I had the chance to speak to Mr. Sang, who was expecting us. Sang Kim is an award-winning fiction writer (“When John Lennon Died“, short story, 2013 Gloria Vanderbilt Prize), playwright (“Ballad of a Karaoke Cowboy“, “A Dream Called Laundry“) with articles, reviews and new restaurant literary memoir coming out called “Wooden Allen Ate My Kimchi“. He runs Yakitori Bar, Seoul Food Co. and Wind Up Bird Cafe as well as hosting many culinary classes and events, such as the Sushi Making For The Soul series, community work with children and of course, literary events at Wind Up. He imageimmediately struck me as a very thoughtful and intelligent man, with perhaps the observant and somewhat stern aura that Haruki Murakami himself might possess. It isn’t a surprise that he always seems to be generating new ideas, thinking of new approaches – for example, a five course meal interpreted and designed based on Murakami’s new novel, “Colorless Tsukuru Tazaki and His Years of Pilgrimage”. I definitely admire his creative work, his cultural background and experience, and entrepreneurial spirit. I aspire to be the same way, someone who can draw people together, become a catalyst for innovation between similarly talented people and spark new approaches to life and business.

Meeting people for the first time, whom you know a little about is always quite the experience. It is like connecting two worlds together – the online world, the paperwork and the text, with physical reality, flesh and bone, spoken language and personality. The knowledge and the heart. This has been happening more often lately, which contributes to the sense that the gears of the universe are turning and turning.

At Wind Up, we did discuss cell phone novels, and while I was thinking of suggesting to work on some events together, Mr. Sang was a step ahead and already had ideas about how to make it happen with real-time hands-on engagement of cell phone technology, the writing experience, and even capturing the concept of very intimate personal and private expression.

imageCell phone novels have always been an online phenomenon, and though I’ve pioneered it for so many years, it’s remained some kind of exclusive niche environment. A lot of young writers internationally have been inspired and have built one another up, growing with deep bonds as kindred creative spirits and as people exploring their experiences in life, but there is something different about anchoring it all to reality. Indeed I have done a few workshops at schools, as well as spoken in a few interviews, but perhaps they had always been something like special occasions. However, my experiences with Wattpad, their staff team and organizing the first Toronto Writer’s Meet Up were some of the more permanent bridges to this reality more recently.

Now this is where things become both bizarre and miraculous – to keep a long story short, it’s through Wattpad that I discover the first connection that night at Wind Up: Mr. Sang is already on Wattpad and acquainted with a staff member. No doubt, this is quite interesting, as something magical could definitely come from connecting literary events at Wind Up Bird with Wattpad. On the other hand, last year, I also had the chance to meet a student who was doing his thesis on cell phone novels and Japanese culture. We had a chat over coffee at the time before I had visited the new Wattpad office. Normally, these separate instances may be limited to one place, one time, but once again, it didn’t turn out that way in this case: he was also a student of Japanese literature and introduced me to one of the courses I will be taking this year. Of course, as fate has it, I find out that Sang and my friends are all mutually acquainted with the same teacher. Lastly, an acquaintance of mine who had discovered my work online a long time ago, works at a Japanese literary group or magazine of sorts, promoting Japanese culture and literature (of course Murakami is included). And no doubt, it appears that this literary magazine is another coincidental connection we had in common.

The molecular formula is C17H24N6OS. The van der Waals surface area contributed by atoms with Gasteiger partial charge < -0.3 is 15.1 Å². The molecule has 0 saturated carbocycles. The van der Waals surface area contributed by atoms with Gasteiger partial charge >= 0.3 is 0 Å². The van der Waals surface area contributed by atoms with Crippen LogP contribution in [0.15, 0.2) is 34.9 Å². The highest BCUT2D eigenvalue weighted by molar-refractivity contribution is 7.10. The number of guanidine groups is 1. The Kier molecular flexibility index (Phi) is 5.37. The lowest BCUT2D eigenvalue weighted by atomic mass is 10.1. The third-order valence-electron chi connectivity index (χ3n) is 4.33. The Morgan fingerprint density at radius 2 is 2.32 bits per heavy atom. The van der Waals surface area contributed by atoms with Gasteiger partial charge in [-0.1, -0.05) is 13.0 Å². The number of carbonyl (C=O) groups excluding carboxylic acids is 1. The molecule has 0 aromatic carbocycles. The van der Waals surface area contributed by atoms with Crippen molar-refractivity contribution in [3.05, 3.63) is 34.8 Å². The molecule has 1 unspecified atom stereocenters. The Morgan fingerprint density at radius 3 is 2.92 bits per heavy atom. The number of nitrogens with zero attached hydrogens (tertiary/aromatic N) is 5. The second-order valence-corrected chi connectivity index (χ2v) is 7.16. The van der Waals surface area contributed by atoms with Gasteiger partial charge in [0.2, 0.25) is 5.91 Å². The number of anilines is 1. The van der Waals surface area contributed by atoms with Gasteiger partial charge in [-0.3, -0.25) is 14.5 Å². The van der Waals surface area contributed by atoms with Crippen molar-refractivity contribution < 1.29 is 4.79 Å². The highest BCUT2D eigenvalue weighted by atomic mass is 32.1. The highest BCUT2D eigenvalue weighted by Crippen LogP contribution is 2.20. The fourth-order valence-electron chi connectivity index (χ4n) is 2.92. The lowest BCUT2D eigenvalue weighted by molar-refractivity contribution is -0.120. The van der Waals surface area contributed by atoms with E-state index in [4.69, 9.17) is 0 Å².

imageDetails aside, all that being put into perspective Saturday night, was like seeing a circle complete its course. Separate occurrences, things I’ve been doing, people I’ve met, that somehow have fallen together suddenly at Wind Up. As if someone had taken a mighty pen and began drawing lines between the dots. Things begin to make sense in hindsight. It isn’t the first time I had seen or experienced networking miracles. There have been a share of miraculous encounters, for example, during my trip to Japan and Hong Kong and through my experiences in the local music industry there. Things connect together like puzzle pieces tossed at whim, but somehow they find their place on their own. However, at Wind Up, being a location close to home, in quite an unassuming environment, sitting down over a few cups of tea and with a few books on the table, I sat there humbled and awed by what was going on, without me realizing, without lifting a finger.

There is a tremendous current through the universe and the world, as long as you reach out a little and grasp a hold of it. I find that many may be satisfied with a nine to five, corporate benefits and vacation days. Many might choose to maintain a tight circle of friends and routine activities. But there is such a greater picture to life. A greater adventure. imageAnd at Wind Up, it lives up to its Murakami-inspired name, where ordinary people can be swept into a magical world, where magical-realism does take place, and the ends of the seams in the universe converge and tie in together.

It was only a glimpse of the momentum and the motion at work, the kind of power that has always been at work. Moreover, I am perhaps going to be a part of it and this new age of literature. While it sounds like something grand, it also feels like a small world out there. Where passionate creative people meet, possibilities emerge and take the form of many little miracles. These miracles are like sparks, here and there until a bonfire begins. The stars in the night sky from close up may appear as separate entities, infinitesimal and weak, a huge distance apart, yet, when viewed as a whole picture, they form great sprawling galaxies, revolving at inconceivable, unfathomable speeds.


I am looking forward to what is to come this year and onwards from here. I am honoured to be a part of something beyond me. But for now, I’m also looking forward to the next time I can visit Wind Up for its delicious cuisine, a drink or two, and its book-loving community.